Quora

I finally heard about Quora enough times (I suppose I reached my contagion threshold) to make a profile for it a week or so ago, and I ended up exploring it in depth today.

Quora is basically a site that lets you ask questions and answer other people’s questions. Facebook also just recently released a feature called Questions that seems sort of similar. While Quora hasn’t put limits on what kinds of questions you can ask, the bulk seem to be about technology and startups, probably because of the types of early adopters who are using the site.

Quora is interesting to me because it’s basically enabling people to share knowledge. In a way, it’s like Wikipedia, but with a seemingly smaller barrier to entry. While Wikipedia has some harsh rules on how to edit an article, Quora is centered around questions and answers on various topics. You can literally sign up and answer questions within a few minutes.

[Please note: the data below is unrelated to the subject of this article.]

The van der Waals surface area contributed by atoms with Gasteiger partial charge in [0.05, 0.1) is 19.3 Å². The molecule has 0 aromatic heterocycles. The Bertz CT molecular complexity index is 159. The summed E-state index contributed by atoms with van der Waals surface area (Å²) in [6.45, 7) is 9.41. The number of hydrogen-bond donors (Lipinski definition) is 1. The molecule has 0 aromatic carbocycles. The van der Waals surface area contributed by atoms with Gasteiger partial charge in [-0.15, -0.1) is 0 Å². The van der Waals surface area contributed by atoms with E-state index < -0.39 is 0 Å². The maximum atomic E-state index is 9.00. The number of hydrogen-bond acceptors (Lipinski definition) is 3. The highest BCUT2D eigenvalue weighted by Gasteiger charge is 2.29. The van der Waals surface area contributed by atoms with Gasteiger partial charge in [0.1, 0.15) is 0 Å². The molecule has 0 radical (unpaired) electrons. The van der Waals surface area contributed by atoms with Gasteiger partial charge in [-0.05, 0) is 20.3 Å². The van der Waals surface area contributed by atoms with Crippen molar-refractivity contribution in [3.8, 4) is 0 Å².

As with any great piece of social software, Quora seems to work because it makes the right things visible, which gives incentives for people to keep contributing. Personally, I see it as a way to build up my online reputation as an expert on a number of subjects. It’s interesting because the incentives to use the site are baked into the site itself. It’s easy to see who has answered many questions, who has a lot of followers, who has been “endorsed” by others, etc. With this system, pretty much everyone wins. The question askers have their questions answered, the answerers get the glory of answering a question well, and even users who do neither can still benefit from reading good answers to good questions.